The moment of orgasm, he believed, focused the magician’s will and increased their power. As a poet and playwright, Crowley was also exploring rituals as theatrical performances, where the audience were co-practitioners.
Crowley was entranced by Waddell’s musical prowess. Together, they began devising magical rituals which combined music, poetry and dance. The idea came about during a weekend at the house of Crowley’s disciple Guy Marston (who believed that married English women could be induced to masturbate by the sound of tom-tom drums).
Waddell’s extensive experience as a performer was a key part of bringing this idea to fruition. The result was the Rites of Eleusis: musical theatre redefining magic for the new era of modernism
The Rites had seven parts, each associated with a planet or celestial body. Waddell composed original music for them, as well as drawing on her favourite composers. The purpose was to enable the audience to attain spiritual ecstasy.
The first performances were tested before small groups, enhanced by drug-laced “libations”. A journalist, describing Waddell’s playing, wrote:
Once again the figure took the violin, and played […] so beautifully, so gracefully, and with such intense feeling, that in very deed most of us experienced that Ecstasy which Crowley so earnestly seeks.
In October 1910, the Rites were ready for the public. The venue was Caxton Hall in London. The audience was encouraged to dress in the appropriate colour for each Rite, such as violet for Jupiter, russet for Mars.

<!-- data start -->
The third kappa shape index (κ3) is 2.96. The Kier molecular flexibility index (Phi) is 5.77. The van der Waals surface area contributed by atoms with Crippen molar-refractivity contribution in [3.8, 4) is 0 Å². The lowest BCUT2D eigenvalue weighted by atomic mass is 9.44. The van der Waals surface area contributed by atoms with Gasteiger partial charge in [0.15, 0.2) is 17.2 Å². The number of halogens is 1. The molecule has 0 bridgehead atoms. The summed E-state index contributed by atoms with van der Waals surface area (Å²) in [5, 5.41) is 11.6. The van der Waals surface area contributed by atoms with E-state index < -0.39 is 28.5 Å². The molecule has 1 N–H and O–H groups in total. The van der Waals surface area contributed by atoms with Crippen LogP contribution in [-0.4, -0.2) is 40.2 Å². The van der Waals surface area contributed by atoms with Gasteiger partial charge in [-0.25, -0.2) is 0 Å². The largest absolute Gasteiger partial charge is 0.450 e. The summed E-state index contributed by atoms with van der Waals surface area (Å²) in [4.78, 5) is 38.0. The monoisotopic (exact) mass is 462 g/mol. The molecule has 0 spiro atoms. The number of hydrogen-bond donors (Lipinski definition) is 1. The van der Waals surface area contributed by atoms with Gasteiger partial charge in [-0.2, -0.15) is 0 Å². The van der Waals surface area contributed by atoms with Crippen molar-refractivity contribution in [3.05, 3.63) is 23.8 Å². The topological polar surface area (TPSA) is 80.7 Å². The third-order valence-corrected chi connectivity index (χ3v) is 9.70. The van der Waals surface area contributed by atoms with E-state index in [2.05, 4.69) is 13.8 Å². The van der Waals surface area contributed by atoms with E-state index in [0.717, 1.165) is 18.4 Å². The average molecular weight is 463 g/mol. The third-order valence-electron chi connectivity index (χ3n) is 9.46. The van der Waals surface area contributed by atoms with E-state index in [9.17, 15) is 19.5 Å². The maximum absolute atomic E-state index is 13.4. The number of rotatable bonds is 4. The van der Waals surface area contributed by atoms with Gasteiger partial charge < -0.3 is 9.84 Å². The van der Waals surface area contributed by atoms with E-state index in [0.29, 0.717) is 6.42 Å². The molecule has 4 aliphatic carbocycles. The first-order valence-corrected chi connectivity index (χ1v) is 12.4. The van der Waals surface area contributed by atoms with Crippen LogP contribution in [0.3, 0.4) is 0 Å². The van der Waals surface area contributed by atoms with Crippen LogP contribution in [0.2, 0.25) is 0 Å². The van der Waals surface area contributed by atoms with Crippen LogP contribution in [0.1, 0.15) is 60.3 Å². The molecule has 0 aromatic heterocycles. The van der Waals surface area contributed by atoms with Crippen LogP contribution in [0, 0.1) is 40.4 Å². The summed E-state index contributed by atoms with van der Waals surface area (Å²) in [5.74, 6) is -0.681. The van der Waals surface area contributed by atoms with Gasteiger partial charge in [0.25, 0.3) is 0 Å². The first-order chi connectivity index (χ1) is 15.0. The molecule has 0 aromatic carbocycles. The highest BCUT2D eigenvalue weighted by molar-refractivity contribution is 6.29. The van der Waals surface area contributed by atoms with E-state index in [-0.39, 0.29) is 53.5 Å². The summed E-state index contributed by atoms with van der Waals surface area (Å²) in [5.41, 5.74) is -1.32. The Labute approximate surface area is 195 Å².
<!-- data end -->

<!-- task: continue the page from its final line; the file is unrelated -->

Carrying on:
Waddell played her violin, Crowley’s disciple Victor Neuburg danced, and Crowley intoned his turgid paeans to the god Pan. The hall was in semi-darkness. The performances were filled with sexual symbolism, but no sex magic took place on stage.
The critics were not very kind to the public Rites of Eleusis, but most agreed Waddell’s virtuosity was a highlight.
‘Consciousness exalted into music’
The Great Beast and the Scarlet Woman had a prolific creative life. Both contributed to The Equinox, a publication devoted to Crowley’s circle. Other contributors included Katherine Mansfield, Katherine Susannah Pritchard and the Irish writer Frank Harris.
After the Rites of Eleusis, Crowley embarked on writing a book which many consider his most significant work. Magick: Liber ABA, Book 4 was a collaborative effort between Crowley, A.‘.A.’. member Mary Desti, and Waddell. In Part III, they reflected on the lessons learnt from the Rites of Eleusis.